“According to independent analyses by NASA and the National Oceanic and Atmospheric Administration (NOAA), Earth’s global surface temperatures in 2019 were the second warmest since modern recordkeeping began in 1880,” the National Aeronautics and Space Administration reported on Wednesday. “Globally, 2019 temperatures were second only to 2016” and the “past five years have been the warmest in the record,” NASA’s blog stated. It also presented a chart showing that every decade since the 1960s was warmer than the one before it.
“These trends are the footprints of human activity stomping on the atmosphere,” NASA scientist Gavin Schmidt told The New York Times. A clunky metaphor better suited to evoke fear and anger than to enlighten. The Times helpfully translates: “That much warming means the world is far from meeting goals set to combat climate change.” Or as The Washington Post put it, getting off the current disaster course “would require a rapid, transformational shift away from fossil fuels that has yet to materialize.”
The agencies base their findings on five temperature records but chose not to include the University of Alabama Huntsville satellite record. In the 41-year UAH history, 1998 is the second warmest year, not 2019. Did the agencies ignore the UAH record to hide from public view the possibility that the second warmest year occurred more than two decades ago?
But let’s get to what really matters. Is there good reason to believe climate change is a “crisis” endangering the survival of civilization and the habitability of the Earth?
No. If climate change were a bona fide “existential threat,” we would see some evidence of it in major metrics of human well-being. We don’t.
The most basic indicator of human well-being is life expectancy. During the past decade, global average life expectancy increased by nearly 4 percent, from 69.9 years in 2010 to 72.6 years in 2019. Moreover, life expectancy increased in all regions of the world.
Taking a longer view, the second warming of the 20th century started in 1977, and stratospheric cooling indicates this was likely the beginning of human influence. Global average life expectancy in 1976, the year before the start of modern warming, was 59.7 years. That means life expectancy has increased by nearly 22 percent during the anthropogenic warming period.
Among the reasons for increasing life expectancy is the dramatic decline in deaths related to extreme weather. Globally, the average person today is 99 percent less likely to die from extreme temperatures, storms, droughts, or floods than 100 years ago.
Per capita income is another key indicator of human welfare. Global per capita income increased by 12.6 percent just during 2010-2016. Since 1976, global per capita income rose by a whopping 110 percent, from $6,936.00 to $14,574.00.
Agriculture is the quintessential “climate-sensitive” industry, and activist-scientists armed with computer models continually warn of the imminent decline of crop yields. But despite climate change, U.S. and global yields keep increasing. Farmers and agricultural science deserve most of the credit, but the carbon dioxide fertilization effect also boosts crop yields.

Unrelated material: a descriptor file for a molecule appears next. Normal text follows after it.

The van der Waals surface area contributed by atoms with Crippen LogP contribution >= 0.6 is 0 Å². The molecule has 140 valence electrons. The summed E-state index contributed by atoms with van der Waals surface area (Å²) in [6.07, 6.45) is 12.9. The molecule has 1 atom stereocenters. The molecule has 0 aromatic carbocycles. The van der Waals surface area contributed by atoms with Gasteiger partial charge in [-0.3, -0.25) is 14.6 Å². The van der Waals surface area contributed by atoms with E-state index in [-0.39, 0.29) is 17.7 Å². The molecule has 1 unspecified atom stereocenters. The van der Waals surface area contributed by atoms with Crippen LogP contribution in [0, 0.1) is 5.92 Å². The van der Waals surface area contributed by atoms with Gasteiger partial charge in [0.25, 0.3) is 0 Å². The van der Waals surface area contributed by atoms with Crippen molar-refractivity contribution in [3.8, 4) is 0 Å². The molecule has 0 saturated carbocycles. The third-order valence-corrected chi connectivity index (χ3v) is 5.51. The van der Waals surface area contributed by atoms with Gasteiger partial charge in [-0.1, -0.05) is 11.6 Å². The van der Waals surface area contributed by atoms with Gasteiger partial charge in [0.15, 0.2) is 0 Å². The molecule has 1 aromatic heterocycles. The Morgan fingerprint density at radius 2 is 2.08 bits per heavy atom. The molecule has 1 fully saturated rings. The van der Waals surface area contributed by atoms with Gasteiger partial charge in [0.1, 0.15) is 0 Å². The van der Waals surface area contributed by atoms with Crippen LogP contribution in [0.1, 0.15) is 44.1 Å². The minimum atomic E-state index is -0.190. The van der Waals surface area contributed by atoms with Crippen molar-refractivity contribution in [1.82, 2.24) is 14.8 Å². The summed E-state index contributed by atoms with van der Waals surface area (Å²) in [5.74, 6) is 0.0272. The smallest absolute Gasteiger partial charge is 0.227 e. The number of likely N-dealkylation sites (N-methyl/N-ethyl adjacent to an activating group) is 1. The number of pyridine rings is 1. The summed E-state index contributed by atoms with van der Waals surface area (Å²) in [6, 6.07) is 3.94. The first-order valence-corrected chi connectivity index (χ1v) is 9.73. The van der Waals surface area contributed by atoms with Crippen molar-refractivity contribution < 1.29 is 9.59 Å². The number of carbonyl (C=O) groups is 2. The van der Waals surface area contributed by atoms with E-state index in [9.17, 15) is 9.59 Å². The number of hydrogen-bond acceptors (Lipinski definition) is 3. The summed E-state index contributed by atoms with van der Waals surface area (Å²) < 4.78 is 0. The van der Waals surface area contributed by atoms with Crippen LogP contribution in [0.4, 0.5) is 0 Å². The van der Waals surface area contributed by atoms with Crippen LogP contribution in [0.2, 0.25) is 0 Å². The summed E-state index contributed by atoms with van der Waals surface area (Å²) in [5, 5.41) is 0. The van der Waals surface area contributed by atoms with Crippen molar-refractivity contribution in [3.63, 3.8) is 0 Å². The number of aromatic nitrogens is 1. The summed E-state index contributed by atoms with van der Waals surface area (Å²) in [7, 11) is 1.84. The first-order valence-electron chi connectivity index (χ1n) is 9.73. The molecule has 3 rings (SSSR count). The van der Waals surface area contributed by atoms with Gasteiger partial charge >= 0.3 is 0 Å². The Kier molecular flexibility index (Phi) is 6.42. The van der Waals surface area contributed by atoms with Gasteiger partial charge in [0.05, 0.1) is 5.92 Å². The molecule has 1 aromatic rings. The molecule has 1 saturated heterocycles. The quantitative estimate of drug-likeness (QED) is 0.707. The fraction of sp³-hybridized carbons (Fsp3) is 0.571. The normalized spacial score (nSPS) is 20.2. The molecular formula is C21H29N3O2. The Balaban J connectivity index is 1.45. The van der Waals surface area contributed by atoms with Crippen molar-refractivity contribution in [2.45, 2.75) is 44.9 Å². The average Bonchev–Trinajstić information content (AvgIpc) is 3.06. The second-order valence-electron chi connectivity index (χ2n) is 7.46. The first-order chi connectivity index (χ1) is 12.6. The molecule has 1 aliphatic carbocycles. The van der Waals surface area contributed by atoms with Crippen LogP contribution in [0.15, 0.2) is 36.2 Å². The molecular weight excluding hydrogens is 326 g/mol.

Thanks to rising per capita incomes and crop yields, the portion of humanity that is undernourished declined from just under 15 percent in 2000 to a bit below 11 percent in 2016. Of course, even one person living in hunger is one too many. The point is that the trend is in the right direction.
The percentage of the world’s population with access to safe drinking water increased from 76 percent in 1990 to nearly 91 percent in 2015. During 1990-2015, global population increased by two billion people. So, as the world warmed, a bigger majority of a bigger population gained access to safe drinking water.
A recurrent scare is the claim that climate change will cause malaria epidemics by expanding the habitats and accelerating the breeding cycles of the anopheles mosquito. However, malaria is primarily disease of poverty, not climate. Much of the United States, including Minnesota and North Dakota, were “malarious areas” in the late 19th century—decades before the onset of anthropogenic warming.
Rates of malaria infection (per 1,000 population at risk) decreased in all regions of the world during the first 15 years of the 21st century (although not steadily in all countries). The global infection rate declined by 40 percent. The number of deaths from malaria worldwide declined by 48 percent during those years.
Only those misled into believing that global warming per se is catastrophic will be alarmed by the NASA/NOAA report. The report implicitly confirms that, like politics, all climate experienced by people is local. Although 2019 is the second warmest year globally according to the agencies’ assessment, it was only the 34th warmest year for the continental United States.
More importantly, the pace of warming since the start of the satellite era in 1979 is steady rather than accelerating and slower than nearly all climate model projections. Meanwhile, human progress towards a healthier safer world marches on.